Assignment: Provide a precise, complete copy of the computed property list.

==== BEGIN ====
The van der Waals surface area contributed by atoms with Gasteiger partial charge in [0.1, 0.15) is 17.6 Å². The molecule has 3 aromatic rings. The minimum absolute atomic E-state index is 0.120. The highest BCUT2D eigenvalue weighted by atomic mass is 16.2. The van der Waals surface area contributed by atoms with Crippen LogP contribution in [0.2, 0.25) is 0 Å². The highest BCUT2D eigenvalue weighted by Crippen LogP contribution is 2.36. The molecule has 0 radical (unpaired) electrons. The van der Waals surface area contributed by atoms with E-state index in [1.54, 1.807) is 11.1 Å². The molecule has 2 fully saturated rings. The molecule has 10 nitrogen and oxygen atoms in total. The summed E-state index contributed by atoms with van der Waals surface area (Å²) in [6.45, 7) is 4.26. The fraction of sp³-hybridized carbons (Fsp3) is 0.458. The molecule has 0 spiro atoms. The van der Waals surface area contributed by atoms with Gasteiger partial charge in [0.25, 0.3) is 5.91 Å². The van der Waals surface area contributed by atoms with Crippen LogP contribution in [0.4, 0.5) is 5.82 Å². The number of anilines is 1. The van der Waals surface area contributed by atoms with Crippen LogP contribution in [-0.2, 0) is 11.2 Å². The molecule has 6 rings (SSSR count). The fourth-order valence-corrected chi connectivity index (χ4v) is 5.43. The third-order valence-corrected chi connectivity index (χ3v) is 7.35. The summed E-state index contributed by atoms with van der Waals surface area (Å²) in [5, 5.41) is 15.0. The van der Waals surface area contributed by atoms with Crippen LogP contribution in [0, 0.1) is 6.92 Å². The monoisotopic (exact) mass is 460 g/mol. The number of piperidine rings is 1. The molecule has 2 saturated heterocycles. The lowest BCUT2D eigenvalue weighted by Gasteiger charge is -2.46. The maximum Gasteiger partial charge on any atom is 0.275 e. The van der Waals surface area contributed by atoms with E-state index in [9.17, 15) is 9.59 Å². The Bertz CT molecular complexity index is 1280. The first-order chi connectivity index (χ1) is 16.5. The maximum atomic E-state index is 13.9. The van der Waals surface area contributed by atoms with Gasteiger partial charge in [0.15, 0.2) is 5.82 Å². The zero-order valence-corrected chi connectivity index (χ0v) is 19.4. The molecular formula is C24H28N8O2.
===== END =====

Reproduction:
The van der Waals surface area contributed by atoms with Gasteiger partial charge in [0.1, 0.15) is 17.6 Å². The molecule has 3 aromatic rings. The minimum absolute atomic E-state index is 0.120. The highest BCUT2D eigenvalue weighted by atomic mass is 16.2. The van der Waals surface area contributed by atoms with Crippen LogP contribution in [0.2, 0.25) is 0 Å². The highest BCUT2D eigenvalue weighted by Crippen LogP contribution is 2.36. The molecule has 0 radical (unpaired) electrons. The van der Waals surface area contributed by atoms with E-state index in [1.54, 1.807) is 11.1 Å². The molecule has 2 fully saturated rings. The molecule has 10 nitrogen and oxygen atoms in total. The summed E-state index contributed by atoms with van der Waals surface area (Å²) in [6.45, 7) is 4.26. The fraction of sp³-hybridized carbons (Fsp3) is 0.458. The molecule has 0 spiro atoms. The van der Waals surface area contributed by atoms with Gasteiger partial charge in [0.25, 0.3) is 5.91 Å². The van der Waals surface area contributed by atoms with Crippen LogP contribution in [0.4, 0.5) is 5.82 Å². The number of anilines is 1. The van der Waals surface area contributed by atoms with Crippen LogP contribution in [-0.2, 0) is 11.2 Å². The molecule has 6 rings (SSSR count). The fourth-order valence-corrected chi connectivity index (χ4v) is 5.43. The third-order valence-corrected chi connectivity index (χ3v) is 7.35. The summed E-state index contributed by atoms with van der Waals surface area (Å²) in [5, 5.41) is 15.0. The van der Waals surface area contributed by atoms with Crippen LogP contribution in [0, 0.1) is 6.92 Å². The monoisotopic (exact) mass is 460 g/mol. The number of piperidine rings is 1. The molecule has 2 saturated heterocycles. The lowest BCUT2D eigenvalue weighted by Gasteiger charge is -2.46. The maximum Gasteiger partial charge on any atom is 0.275 e. The van der Waals surface area contributed by atoms with E-state index in [9.17, 15) is 9.59 Å². The Bertz CT molecular complexity index is 1280. The first-order chi connectivity index (χ1) is 16.5. The maximum atomic E-state index is 13.9. The van der Waals surface area contributed by atoms with Gasteiger partial charge in [0.15, 0.2) is 5.82 Å². The zero-order valence-corrected chi connectivity index (χ0v) is 19.4. The molecular formula is C24H28N8O2.